This last time he went three weeks before he decided to stop the medications ( he developed a liver abscess). I was on board- those drugs are horrific. Now, he is in seclusion; won’t answer texts. I feel powerless as well as on “Yellow Alert” 24/7. Its exhausting. ” How do you go on day after day?” Sometimes I wish he’d just move away.

  5. My sister is bipolar (manic). We go through a lot of cycles with her, she’s on meds, doing great then suddenly, she’s “cured” or it was a “misdiagnosis” and she gets off meds. She then loses a ton of weight, (like skeleton skinny, she begins to act super hyper, sexual and then gets violent if a) things don’t go her way, b) you mention bipolar or being sick, or c) you just look at her wrong or get in her way. She’s 30, still lives with our patents, no job and it’s taking a toll on my family. My mom is almost 70 and should not be dealing with this stress. My brothers can’t take her because of the violent spells and they have kids, and my husband is not kean on having her live with us. We plan on having our own kids and we can’t have her up until 3am, dressing permiscuisly and having violent outbursts. I’m worried for her future. What’s going to happen when my parents pass on?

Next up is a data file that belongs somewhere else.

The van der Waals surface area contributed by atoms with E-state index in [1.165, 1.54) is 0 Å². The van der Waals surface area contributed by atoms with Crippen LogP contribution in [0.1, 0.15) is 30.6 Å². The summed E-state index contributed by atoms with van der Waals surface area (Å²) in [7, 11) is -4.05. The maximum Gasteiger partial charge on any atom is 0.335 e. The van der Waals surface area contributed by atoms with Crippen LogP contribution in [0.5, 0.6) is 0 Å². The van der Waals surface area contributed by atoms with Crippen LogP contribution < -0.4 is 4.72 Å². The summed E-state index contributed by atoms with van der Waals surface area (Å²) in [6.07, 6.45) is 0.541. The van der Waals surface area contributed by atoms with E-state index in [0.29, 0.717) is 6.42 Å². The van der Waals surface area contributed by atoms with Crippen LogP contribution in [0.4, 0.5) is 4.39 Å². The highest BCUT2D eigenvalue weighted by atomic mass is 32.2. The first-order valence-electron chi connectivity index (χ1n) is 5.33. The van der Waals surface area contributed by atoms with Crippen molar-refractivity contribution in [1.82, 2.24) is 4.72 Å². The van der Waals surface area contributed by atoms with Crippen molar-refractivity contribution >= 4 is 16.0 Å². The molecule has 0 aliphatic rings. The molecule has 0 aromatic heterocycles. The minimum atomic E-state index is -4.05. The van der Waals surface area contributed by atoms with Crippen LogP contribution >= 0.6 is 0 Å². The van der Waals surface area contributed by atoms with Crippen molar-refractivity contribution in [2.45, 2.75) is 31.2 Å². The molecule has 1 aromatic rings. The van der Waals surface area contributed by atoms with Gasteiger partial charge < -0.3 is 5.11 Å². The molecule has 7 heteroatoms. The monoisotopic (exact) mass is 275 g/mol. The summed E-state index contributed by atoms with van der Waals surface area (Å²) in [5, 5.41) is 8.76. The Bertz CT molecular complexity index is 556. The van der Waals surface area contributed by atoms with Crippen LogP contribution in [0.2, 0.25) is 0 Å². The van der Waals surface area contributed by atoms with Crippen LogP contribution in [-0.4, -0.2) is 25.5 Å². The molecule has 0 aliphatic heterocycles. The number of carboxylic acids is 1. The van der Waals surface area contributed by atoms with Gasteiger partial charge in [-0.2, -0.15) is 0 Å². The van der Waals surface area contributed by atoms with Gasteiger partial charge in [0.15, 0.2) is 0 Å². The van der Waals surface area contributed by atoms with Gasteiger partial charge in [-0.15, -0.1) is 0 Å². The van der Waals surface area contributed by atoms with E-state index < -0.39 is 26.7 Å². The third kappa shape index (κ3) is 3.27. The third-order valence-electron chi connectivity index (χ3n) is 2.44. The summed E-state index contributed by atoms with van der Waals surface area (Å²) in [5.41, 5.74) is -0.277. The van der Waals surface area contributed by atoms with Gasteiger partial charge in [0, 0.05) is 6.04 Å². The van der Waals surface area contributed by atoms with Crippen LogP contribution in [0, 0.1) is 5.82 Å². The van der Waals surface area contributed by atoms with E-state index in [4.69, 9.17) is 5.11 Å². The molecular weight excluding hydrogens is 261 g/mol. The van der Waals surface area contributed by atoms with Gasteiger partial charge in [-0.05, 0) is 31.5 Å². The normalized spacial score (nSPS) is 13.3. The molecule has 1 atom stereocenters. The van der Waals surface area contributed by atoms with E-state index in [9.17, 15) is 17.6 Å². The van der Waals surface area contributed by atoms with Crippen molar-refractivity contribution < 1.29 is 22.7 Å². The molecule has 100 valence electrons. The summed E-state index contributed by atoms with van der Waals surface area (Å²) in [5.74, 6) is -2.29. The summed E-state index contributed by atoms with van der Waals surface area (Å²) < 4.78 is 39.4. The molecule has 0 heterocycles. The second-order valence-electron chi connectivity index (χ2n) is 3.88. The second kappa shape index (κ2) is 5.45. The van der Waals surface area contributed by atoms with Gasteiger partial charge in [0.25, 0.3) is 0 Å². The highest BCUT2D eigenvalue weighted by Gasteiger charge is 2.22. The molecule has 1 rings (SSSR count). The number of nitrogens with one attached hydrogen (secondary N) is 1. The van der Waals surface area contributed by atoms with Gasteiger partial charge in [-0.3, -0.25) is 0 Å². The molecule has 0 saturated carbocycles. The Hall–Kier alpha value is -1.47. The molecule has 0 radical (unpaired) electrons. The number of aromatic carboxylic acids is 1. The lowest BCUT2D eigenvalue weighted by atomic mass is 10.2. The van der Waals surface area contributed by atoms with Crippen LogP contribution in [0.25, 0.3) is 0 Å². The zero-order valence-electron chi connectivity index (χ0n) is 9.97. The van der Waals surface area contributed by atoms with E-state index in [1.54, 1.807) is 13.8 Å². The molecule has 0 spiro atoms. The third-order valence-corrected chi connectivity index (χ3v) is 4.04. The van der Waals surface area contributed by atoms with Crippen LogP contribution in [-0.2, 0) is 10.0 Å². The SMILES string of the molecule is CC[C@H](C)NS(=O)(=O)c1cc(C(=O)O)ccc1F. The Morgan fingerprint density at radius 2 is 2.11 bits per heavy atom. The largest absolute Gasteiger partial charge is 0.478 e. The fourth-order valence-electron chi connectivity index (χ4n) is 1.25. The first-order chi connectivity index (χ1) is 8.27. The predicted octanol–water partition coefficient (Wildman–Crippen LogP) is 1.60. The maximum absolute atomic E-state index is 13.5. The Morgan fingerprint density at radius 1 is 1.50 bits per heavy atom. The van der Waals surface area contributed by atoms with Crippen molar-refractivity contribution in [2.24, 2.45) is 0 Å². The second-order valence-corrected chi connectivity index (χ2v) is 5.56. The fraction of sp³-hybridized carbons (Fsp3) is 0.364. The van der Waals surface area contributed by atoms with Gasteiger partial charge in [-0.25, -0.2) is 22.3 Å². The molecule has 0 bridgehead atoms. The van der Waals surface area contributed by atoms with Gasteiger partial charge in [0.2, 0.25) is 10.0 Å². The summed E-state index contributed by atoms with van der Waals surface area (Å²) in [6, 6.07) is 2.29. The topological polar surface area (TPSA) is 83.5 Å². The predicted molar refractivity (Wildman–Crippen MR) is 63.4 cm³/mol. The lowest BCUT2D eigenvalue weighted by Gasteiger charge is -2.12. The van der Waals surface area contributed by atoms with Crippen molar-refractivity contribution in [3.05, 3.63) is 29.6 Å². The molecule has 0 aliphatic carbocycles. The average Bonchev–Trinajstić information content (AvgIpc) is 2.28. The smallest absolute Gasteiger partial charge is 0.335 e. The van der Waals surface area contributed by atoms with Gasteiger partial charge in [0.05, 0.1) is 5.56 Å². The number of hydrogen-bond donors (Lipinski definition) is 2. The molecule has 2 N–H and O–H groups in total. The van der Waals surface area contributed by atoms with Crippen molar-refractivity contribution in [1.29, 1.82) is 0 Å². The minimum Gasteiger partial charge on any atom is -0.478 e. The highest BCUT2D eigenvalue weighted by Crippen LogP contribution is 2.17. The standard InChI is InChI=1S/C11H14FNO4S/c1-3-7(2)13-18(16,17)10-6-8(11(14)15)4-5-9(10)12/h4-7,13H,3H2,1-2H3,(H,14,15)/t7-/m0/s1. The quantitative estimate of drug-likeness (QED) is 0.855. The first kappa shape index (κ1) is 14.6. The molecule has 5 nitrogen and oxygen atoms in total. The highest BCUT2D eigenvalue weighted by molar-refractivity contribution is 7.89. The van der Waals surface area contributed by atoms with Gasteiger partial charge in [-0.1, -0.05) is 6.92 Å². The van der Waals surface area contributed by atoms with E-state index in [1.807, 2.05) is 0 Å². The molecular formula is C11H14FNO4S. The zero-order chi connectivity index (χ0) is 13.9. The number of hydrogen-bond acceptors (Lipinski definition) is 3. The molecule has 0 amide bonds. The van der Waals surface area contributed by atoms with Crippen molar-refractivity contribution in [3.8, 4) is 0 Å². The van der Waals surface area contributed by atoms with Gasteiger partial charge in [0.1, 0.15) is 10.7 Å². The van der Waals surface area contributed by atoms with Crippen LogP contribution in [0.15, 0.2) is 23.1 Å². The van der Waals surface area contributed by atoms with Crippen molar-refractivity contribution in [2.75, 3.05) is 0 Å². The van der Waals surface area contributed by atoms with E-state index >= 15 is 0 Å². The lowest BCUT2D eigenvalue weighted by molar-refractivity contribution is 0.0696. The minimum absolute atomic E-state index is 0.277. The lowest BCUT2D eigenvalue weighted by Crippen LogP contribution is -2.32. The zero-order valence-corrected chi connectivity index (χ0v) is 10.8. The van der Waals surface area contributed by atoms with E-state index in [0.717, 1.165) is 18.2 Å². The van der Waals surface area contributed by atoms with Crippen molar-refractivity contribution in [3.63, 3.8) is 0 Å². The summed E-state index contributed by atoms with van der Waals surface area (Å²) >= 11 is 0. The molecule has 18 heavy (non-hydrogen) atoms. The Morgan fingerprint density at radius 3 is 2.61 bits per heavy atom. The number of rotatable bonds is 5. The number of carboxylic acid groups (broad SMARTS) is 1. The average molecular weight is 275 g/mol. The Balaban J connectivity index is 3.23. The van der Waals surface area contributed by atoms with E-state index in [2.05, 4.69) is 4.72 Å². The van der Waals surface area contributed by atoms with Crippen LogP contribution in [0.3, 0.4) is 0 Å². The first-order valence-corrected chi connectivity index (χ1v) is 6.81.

I guess something I’m looking for advice for right now is, she just had a horrible outburst at my parents house. She screamed at my mom and my niece and nephew were there. I went to see if I could calm her down because I did not want the kids to be tramatized by the way she was acting. Bad idea, she just flipped on me. No self control and honestly I feared for my safety. That was not my sister; something had taken over… long story short, I left. She yelled sarcastically what a great sister I was, wouldn’t even stick around to celebrate her birthday. Nope. I texted her later that I will not tolerate her speaking to me or anyone that way and until she gets that under control, I will not be coming around. She apologized the next morning via text and has been calling me often since. I don’t really want to just say okay and let it go. There needs to be a change. I don’t know what to say to her. I could really use some help on a next step.

  6. I was diagnosed Bipolar 8 years ago. I live a mostly stable life with the support of my mother and the government. I lost many friends due to psychotic episodes, and more to my self imposed isolation, but a few remained. I use medication to balance me out and make me more stable. Being bipolar is hard, but I am lucky that I have a good support group. Encourage your loved one’s to seek treatment; therapy, medication, support groups.